October 2022 Market & Economic Outlook Report

We believe the US economy is very resilient relative to the rest of the world and will avoid a major recession in 2023. We also believe inflation is declining steadily and corporate earnings are likely to continue to be resilient.

  • The Fed has decreased the money supply by 17.5% so far this year, which has caused the dollar to appreciate and mortgage rates to skyrocket. This will set the stage for inflation to decline over the next year.

  • The key risk to the economy is an erratic and incompetent Fed that has a horrendous track record of forecasting inflation. We are near-term neutral on the market as an overly hawkish Fed and bad seasonal factors weigh on the market resulting in an S&P range of 3,600-4,200 during the Fall.

Stock Market Outlook:

The recent rise in interest rates has caused our fair value estimate for the S&P to drop 700 points to 3,800, based on the current 10-year interest rate of 3.70%. We expect the stock market to rally in the 4th quarter as inflation continues to decline, long term interest rates decline, we enter earnings season, and the election results are confirmed.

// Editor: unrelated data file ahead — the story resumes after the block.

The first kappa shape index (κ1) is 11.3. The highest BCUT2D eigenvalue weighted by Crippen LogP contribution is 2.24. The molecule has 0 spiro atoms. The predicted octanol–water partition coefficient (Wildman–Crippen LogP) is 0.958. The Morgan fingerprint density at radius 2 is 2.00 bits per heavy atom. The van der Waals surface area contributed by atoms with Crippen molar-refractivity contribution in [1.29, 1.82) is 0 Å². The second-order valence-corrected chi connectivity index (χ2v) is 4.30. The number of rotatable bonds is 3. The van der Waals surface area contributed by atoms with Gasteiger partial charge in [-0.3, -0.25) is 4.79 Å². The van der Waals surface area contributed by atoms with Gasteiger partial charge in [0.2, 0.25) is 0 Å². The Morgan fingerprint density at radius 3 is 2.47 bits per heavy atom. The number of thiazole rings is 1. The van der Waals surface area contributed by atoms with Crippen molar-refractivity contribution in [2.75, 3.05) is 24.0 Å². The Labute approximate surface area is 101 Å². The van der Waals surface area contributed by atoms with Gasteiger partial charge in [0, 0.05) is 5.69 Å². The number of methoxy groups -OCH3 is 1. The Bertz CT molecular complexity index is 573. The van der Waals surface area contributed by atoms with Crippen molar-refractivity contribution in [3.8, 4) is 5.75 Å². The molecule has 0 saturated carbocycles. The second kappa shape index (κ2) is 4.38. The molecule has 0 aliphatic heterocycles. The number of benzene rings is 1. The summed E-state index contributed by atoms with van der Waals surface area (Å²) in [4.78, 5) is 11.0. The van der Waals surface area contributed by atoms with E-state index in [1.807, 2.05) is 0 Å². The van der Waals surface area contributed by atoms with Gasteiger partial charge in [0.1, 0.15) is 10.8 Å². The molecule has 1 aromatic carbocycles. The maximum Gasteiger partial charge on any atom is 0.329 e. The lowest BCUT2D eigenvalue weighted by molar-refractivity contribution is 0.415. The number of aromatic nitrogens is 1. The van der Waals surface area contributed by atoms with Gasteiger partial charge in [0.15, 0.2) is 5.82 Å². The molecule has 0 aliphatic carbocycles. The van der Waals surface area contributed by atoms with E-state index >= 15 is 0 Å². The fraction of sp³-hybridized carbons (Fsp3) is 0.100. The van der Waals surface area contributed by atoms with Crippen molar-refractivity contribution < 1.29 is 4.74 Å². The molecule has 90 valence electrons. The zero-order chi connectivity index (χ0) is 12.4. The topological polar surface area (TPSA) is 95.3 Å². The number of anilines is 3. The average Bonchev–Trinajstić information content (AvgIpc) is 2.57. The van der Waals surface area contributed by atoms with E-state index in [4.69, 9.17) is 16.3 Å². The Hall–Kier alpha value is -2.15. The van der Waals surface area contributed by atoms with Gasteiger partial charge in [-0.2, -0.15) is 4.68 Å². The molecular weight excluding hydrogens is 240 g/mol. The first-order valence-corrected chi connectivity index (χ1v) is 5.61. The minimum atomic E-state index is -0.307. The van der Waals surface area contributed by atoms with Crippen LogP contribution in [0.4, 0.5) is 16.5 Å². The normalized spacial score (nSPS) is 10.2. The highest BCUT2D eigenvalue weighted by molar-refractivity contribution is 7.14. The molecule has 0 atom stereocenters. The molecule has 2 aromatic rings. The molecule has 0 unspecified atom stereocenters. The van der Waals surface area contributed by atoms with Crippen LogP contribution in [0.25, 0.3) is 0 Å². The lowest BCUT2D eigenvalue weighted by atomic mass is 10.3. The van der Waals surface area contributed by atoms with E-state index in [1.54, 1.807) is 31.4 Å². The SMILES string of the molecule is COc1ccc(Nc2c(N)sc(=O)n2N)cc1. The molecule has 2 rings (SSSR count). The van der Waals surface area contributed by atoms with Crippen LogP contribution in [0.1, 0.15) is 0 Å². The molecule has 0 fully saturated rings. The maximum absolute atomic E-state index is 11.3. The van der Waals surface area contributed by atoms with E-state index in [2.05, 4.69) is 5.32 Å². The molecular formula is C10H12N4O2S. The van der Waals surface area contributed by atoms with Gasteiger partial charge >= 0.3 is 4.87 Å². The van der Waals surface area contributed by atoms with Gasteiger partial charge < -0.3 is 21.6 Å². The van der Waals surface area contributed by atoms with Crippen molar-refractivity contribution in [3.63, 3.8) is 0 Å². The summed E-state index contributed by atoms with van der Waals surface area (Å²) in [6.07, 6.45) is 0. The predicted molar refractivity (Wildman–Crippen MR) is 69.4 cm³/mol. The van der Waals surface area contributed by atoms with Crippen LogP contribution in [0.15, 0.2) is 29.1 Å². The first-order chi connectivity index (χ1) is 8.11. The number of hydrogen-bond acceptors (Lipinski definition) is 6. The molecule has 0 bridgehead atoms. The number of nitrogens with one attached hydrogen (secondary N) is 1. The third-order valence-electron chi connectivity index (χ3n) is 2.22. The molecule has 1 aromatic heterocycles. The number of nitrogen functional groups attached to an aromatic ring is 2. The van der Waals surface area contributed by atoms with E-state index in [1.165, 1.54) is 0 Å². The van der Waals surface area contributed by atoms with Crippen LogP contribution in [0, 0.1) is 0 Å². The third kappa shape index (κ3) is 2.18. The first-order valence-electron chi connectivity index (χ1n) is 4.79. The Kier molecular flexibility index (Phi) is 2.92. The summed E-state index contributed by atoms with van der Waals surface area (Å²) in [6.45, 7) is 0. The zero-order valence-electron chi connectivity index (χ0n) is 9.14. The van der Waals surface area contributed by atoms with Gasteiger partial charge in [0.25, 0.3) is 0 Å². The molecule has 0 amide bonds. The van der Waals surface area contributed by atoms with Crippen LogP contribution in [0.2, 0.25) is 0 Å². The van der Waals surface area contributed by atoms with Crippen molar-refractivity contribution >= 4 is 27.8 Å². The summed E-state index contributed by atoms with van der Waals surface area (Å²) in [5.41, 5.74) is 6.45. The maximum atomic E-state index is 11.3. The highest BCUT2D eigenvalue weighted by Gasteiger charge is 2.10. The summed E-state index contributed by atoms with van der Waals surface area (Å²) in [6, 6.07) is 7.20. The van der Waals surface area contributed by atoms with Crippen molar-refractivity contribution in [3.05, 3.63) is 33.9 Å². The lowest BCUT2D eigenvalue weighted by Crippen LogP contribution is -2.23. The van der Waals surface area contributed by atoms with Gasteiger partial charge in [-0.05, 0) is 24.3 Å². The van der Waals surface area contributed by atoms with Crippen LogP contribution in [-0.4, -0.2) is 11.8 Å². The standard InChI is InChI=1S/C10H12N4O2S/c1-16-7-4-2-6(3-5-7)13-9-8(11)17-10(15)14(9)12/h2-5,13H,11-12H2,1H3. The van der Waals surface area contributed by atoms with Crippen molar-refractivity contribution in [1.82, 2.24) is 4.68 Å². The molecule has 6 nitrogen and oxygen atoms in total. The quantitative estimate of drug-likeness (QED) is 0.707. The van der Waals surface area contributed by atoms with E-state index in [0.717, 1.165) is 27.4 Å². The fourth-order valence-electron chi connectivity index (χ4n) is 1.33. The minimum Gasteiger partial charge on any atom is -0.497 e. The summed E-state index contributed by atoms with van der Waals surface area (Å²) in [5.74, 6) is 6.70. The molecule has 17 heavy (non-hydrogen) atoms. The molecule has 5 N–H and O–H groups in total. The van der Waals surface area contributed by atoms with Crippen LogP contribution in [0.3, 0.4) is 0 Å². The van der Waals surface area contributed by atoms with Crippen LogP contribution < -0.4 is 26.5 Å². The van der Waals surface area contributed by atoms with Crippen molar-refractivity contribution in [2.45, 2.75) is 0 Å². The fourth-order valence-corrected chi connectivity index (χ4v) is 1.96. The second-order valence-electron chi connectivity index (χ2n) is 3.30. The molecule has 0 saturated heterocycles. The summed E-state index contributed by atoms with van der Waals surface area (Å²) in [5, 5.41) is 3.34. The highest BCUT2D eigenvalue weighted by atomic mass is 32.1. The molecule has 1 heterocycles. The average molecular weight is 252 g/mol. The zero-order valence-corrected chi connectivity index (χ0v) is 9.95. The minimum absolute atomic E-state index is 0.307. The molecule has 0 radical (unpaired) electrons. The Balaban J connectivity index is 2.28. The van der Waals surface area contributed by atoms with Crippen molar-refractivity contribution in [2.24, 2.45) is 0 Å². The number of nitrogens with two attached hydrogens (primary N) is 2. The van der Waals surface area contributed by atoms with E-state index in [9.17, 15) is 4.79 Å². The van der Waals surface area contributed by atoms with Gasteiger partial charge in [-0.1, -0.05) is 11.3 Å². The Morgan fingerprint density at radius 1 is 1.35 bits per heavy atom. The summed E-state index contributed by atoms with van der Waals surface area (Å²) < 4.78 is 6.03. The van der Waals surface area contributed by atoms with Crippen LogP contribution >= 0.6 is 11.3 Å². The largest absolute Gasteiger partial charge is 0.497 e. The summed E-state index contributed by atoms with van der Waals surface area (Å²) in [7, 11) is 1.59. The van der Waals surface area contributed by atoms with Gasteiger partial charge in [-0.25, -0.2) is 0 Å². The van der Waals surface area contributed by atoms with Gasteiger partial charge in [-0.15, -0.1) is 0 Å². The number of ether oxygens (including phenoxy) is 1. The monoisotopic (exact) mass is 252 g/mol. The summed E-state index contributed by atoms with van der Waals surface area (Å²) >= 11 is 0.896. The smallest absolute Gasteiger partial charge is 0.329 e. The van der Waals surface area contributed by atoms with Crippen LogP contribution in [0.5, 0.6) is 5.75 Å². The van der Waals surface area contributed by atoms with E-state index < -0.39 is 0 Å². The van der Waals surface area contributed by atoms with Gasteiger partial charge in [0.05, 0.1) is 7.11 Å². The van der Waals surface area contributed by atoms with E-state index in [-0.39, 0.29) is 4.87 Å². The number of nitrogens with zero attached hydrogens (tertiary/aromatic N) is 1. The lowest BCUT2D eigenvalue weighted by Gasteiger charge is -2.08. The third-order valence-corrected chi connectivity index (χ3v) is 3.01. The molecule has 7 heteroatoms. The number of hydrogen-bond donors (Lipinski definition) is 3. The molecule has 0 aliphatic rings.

• We do not expect a major recession in the US in 2022 due to a very resilient housing sector with an ongoing shortage of housing and tail winds from the enormous 80% US energy cost advantage relative to the rest of the world. We expect 2022 economic growth to slow dramatically into the 0-2% range due to erratic and very hawkish monetary policy.

  • We expect a slow-down in the housing sector but no major decline in construction, which would result in a recession as we have a shortage of homes in the US. The ratio of households to houses is approximately 110% which is below the average for the last 50 years and well below the peak of 120% reached during the financial crisis. In addition, the total inventory of houses for sale is at an all-time low of 1.3MM homes vs. 4.5MM homes for sale at the peak of the 2009 financial crisis. The national vacancy rate is close to an all-time low of 5.0% vs. the peak of 11.1% during the 2009 financial crisis.